The Adolescent African Grey

rafikiGreys grow up. They don’t stay docile accepting babies. Most importantly, they must be allowed to grow up. Think of your maturing Grey as a teenager. They can be rebellious. They may refuse to conform to formerly accepted standards of behavior. This is only a phase. It is not meant as rejection. A life and a being separate and apart from the parental figure is a hallmark of many maturing animals. You would accept this phase from a human teenager and try to live through the experience. As with a teenager, you have to be waiting on the other side and make the way back to you easy. You can lose a teenager’s trust and confidence and you can lose a bird’s trust and confidence. How you deal with the situation, affects the outcome.

A maturing bird needs to express his autonomy. Within the core framework of “up”, “down”, no roaming and no biting, allow a Grey freedom in all safe ways. I feel it is important to concentrate at this time on the “core” behaviors. Areas outside of the core behaviors should be reserved for the bird, allowing him to make choices and decisions regarding his interaction or behavior.

Maturing birds should be given choices. If a maturing Grey is disciplined or corrected too much during this phase, he will resent it deeply. Some Greys become pluckers and biters at this stage, so understanding and proper actions are all important. Future problems can arise if a bird is forced into intimacy over which he has no control, if he is over-corrected and dominated at a time when he must separate emotionally, if he is not allowed autonomy or if he is not allowed to become an adult.

All of the core behaviors should be enforced with patience, gentleness, persistence, consideration and, most important, an unemotional response to rebellion.

Practice avoidance of bad or unwanted behavior when a bird is maturing. Laddering, punishment and isolation do not teach the bird anything except that he is a subservient being. This is not the way to establish a continuing relationship of trust and love with a maturing Grey.

I have not found that dominance and dominance-related issues play a significant role in the human/Grey relationship. Because of their sensitivity and intelligence, Greys need respect – not dominance by their human companions.

A Grey is a bird with many of his ancient instincts intact. Confusion, anxiety and resentment can occur when too many of these instincts are stifled. Domesticated animals with centuries and eons of association with humans behind them are much better prepared to deal with human dominance. A bird is not. He is, first and foremost, a wild animal. He is, for the most part, unknowable. His inner self is as hidden to us as the hearts of our fellow humans.

Your relationship with the bird will change – there is no doubt about it. He will be less accepting of scritches and long sessions on your chest. He will let you know when he wants these things. Most often this occurs at the end of the day – before bedtime. Don’t force yourself on the bird. Establish an early understanding of the question “Do you want scratched?” Inquire of the maturing Grey before extended petting and quiet time – allow him to acquiesce or refuse. Empowerment makes a Grey strong emotionally and confident in himself and in humans who make this empowerment possible.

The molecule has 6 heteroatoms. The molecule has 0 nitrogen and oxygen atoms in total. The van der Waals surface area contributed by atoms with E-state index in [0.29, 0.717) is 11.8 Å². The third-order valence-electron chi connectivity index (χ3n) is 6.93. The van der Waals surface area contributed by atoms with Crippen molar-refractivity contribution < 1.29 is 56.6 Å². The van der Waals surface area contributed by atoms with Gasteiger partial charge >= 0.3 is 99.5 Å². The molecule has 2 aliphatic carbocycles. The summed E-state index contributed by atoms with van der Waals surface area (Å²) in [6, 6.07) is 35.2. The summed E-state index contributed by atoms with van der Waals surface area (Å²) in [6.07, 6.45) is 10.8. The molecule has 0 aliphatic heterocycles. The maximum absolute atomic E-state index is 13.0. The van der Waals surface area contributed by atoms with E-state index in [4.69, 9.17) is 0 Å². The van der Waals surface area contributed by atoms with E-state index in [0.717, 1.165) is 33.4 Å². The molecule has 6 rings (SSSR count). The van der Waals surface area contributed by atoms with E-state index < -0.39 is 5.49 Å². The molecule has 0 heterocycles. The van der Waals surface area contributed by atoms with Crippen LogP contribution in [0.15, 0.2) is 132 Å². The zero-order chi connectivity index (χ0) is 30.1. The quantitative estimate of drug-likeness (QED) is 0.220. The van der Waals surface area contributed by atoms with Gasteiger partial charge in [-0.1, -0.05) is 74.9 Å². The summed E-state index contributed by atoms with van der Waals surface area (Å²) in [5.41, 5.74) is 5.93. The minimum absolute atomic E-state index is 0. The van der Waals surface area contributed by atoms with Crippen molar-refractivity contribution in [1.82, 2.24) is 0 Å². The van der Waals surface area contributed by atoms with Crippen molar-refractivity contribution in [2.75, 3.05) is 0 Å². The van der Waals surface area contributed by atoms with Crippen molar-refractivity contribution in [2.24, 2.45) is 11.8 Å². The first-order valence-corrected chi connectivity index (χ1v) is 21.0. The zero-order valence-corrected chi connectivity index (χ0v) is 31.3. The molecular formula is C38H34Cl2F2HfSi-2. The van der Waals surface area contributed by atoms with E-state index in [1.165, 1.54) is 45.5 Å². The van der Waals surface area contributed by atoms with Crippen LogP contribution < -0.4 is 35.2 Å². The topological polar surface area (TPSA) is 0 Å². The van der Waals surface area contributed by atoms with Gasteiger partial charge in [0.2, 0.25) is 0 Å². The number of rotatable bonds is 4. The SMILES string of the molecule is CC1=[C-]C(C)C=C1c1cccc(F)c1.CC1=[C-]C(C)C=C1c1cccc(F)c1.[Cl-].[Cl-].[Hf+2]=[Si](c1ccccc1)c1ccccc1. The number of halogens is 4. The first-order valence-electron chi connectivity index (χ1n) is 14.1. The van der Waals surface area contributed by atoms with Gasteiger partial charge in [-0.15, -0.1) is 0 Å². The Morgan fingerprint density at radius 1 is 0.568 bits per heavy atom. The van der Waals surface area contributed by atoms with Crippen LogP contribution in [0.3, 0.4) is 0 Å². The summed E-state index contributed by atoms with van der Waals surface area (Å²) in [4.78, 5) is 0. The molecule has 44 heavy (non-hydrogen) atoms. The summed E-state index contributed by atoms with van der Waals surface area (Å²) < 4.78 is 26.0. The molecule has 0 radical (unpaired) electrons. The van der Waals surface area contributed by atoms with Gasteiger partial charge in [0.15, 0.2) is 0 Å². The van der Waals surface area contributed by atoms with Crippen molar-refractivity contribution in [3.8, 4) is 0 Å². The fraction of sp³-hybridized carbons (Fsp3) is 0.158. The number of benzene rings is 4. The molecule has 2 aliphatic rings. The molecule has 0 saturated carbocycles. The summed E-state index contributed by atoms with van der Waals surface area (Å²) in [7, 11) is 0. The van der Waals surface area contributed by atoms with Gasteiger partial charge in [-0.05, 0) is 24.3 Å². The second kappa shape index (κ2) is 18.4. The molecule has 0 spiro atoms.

A Grey who has control over his life in the non-safety related areas is a bird who will remain willing to interact with humans. It would be wonderful if our Greys stayed the sweet compliant babies they are in the beginning, but this cannot be. We can have a satisfactory and fulfilling adult relationship, similar to the warm and satisfying relationship we have with our adult children. We can never forget the babyhood and the childhood and regret their passing, but baby humans and baby birds grow up. They become their own persons with their own likes and dislikes. It is up to us to accommodate adulthood – the bird cannot and will not return to babyhood.

Greys need freedom to make some of the decisions that affect their lives and their persons. This freedom for birds, like independence and self-reliance in humans, makes them confident and self assured. A Grey will be better able to meet change and challenge if he has the experience and the knowledge that he is able to successfully manage some aspects of his life.

I’m an advocate of a gentle and understanding approach to maturity. Allow your bird the freedom to grow and develop within a wide but firm framework of boundaries.

It is important to avoid confrontation, any physical or aggressive action and excessive correction. Distraction and avoidance are the best approaches to use with the maturing Grey.

The rebellious periods can vary with the individual bird. There is a minor testing period that occurs at around six months of age. This may be the age in the ancient past when complete food independence occurred and a baby bird was no longer dependent on the parents for life and food.

In the wild, flocks of juveniles go through certain maturing activities. These include perfecting their flying skills, aerial playing and chasing, forming early bonds with non-family members, establishing their status on the playgrounds of Africa and withdrawal from the parental group. For the pet Grey, this period of time may form the basis for what we, at around 18 months of age, call the “terrible twos”. Our companion Greys don’t have the opportunity to do what their age-old instincts may call for them to do. Instead we will be observing substitute behaviors.

Activity and freedom will allow a Grey to develop in important ways. The independence-expressing stage is a risky stage. Understand and accept that it will come and it will go – in its own time and in its own manner.

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